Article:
Scientists are launching a new study to see if drinking beetroot juice can help people with type 2 diabetes burn fat more efficiently.
Research using animals has previously shown that nitrates can turn white fat storage cells into brown fat cells which are easier to burn off.
But now a team from the University of Portsmouth and Bournemouth University will looking at the effects of drinking nitrate-rich beetroot juice on humans.
They are currently looking to recruit volunteers with type 2 diabetes, a chronic condition which stops the body regulating blood sugar levels.
Dr Ant Shepherd, from the University of Portsmouth’s School of Sport, Health and Exercise Science, said: “People and most other mammals have two types of fat cells – white fat cells store energy and brown fat cells burn that energy to produce heat.
“Brown fat is much easier to burn so we want to see if nitrates can help turn white fat into brown fat, which in turn might help people burn more calories.
“Imaging brown fat is particularly difficult, but if we can assess the effect of nitrates on brown fat activity in humans, we’re a step closer to understanding the impact of nutrition on health and disease.”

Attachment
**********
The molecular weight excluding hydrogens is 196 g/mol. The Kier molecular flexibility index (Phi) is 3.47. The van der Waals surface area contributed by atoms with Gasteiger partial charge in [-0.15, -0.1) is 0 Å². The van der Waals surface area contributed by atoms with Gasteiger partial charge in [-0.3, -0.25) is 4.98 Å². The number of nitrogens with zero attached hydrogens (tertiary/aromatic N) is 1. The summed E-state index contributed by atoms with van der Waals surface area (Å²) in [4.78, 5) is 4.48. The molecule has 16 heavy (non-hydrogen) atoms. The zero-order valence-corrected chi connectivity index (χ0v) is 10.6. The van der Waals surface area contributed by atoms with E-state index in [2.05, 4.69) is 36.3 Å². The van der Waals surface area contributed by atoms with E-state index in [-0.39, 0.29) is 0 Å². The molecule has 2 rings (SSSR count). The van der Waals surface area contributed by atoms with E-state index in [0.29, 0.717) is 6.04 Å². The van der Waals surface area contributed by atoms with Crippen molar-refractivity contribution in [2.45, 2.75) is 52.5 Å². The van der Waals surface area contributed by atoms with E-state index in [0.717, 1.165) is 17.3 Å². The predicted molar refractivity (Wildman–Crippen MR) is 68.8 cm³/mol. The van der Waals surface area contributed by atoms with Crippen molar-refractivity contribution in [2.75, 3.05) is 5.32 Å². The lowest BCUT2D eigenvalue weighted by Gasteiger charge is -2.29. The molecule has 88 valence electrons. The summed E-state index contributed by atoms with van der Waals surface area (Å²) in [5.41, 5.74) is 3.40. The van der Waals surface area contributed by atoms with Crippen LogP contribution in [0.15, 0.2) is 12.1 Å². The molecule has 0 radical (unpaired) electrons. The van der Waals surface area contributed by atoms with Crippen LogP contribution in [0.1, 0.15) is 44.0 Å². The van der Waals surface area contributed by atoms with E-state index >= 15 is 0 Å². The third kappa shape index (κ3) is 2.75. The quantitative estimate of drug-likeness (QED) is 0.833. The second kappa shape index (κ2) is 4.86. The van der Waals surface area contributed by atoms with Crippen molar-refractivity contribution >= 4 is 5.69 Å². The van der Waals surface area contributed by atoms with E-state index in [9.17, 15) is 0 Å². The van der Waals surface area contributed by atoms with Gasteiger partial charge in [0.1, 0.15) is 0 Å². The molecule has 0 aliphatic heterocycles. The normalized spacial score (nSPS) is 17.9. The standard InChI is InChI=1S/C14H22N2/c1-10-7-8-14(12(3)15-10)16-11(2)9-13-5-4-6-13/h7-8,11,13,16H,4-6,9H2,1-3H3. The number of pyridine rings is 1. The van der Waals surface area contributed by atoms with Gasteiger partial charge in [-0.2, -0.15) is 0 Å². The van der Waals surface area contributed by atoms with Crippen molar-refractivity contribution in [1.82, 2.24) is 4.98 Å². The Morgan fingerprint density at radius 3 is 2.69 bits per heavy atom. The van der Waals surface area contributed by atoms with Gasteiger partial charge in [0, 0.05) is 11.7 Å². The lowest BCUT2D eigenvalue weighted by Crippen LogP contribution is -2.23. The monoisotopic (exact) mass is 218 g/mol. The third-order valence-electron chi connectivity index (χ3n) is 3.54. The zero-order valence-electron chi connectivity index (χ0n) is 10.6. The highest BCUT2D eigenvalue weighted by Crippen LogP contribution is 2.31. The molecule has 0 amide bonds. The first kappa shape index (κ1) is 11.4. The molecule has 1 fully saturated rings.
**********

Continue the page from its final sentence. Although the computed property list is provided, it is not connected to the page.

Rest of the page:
Participants in the trial will be asked to drink half a glass juice every day for two separate periods of 14 days.
For one period this will be beetroot juice, for the other it will be a placebo that tastes the same.
After each two-week period, they will visit Bournemouth University’s research facilities for an MRI scan to see how much brown fat is in their bodies.
The researchers will also use a thermal imaging camera to see how active that brown fat is. Participants will be required to provide blood samples for analysis in a laboratory.
Dr Rebecca Neal, at Bournemouth University, said: “We’re hoping that this research could show that consuming nitrates will lead to small amounts of weight loss and improved type 2 diabetes outcomes over time.”
According to Diabetes UK, more than 4.9 million people in the UK have the condition and treatment costs the NHS £10 billion a year with these numbers expected to keep increasing.
Dr Neal added: “If this trial is successful, it could pave the way for larger studies into how this novel approach could help patients manage their disease and save the NHS money.
“Our hope is to show that beetroot juice could be a low-cost, non-invasive alternative to drug treatment, leading to a better quality of life for people with type 2 diabetes.”